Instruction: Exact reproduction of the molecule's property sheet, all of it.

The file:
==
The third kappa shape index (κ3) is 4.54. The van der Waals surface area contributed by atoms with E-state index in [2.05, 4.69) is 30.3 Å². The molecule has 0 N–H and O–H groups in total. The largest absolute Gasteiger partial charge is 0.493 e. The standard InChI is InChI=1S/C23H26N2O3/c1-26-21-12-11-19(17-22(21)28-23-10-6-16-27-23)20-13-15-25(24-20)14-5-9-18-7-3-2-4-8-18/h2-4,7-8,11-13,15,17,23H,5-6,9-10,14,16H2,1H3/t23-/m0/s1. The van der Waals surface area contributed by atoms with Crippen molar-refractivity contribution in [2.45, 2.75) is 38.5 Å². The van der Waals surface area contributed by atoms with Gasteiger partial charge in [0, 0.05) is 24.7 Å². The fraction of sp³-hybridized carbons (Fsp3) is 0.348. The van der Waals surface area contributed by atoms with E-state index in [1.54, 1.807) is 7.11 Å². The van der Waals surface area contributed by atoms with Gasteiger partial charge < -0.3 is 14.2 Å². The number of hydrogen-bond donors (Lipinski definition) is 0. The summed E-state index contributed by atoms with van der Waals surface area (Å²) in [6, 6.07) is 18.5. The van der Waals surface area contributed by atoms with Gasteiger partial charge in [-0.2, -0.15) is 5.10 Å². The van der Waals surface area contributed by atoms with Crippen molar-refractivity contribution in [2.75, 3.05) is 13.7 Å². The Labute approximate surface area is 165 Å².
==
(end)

The third kappa shape index (κ3) is 4.54. The van der Waals surface area contributed by atoms with E-state index in [2.05, 4.69) is 30.3 Å². The molecule has 0 N–H and O–H groups in total. The largest absolute Gasteiger partial charge is 0.493 e. The standard InChI is InChI=1S/C23H26N2O3/c1-26-21-12-11-19(17-22(21)28-23-10-6-16-27-23)20-13-15-25(24-20)14-5-9-18-7-3-2-4-8-18/h2-4,7-8,11-13,15,17,23H,5-6,9-10,14,16H2,1H3/t23-/m0/s1. The van der Waals surface area contributed by atoms with Crippen molar-refractivity contribution in [2.45, 2.75) is 38.5 Å². The van der Waals surface area contributed by atoms with Gasteiger partial charge in [0, 0.05) is 24.7 Å². The fraction of sp³-hybridized carbons (Fsp3) is 0.348. The van der Waals surface area contributed by atoms with E-state index in [1.54, 1.807) is 7.11 Å². The van der Waals surface area contributed by atoms with Gasteiger partial charge < -0.3 is 14.2 Å². The number of hydrogen-bond donors (Lipinski definition) is 0. The summed E-state index contributed by atoms with van der Waals surface area (Å²) in [6, 6.07) is 18.5. The van der Waals surface area contributed by atoms with Gasteiger partial charge in [-0.2, -0.15) is 5.10 Å². The van der Waals surface area contributed by atoms with Crippen molar-refractivity contribution in [2.75, 3.05) is 13.7 Å². The Labute approximate surface area is 165 Å².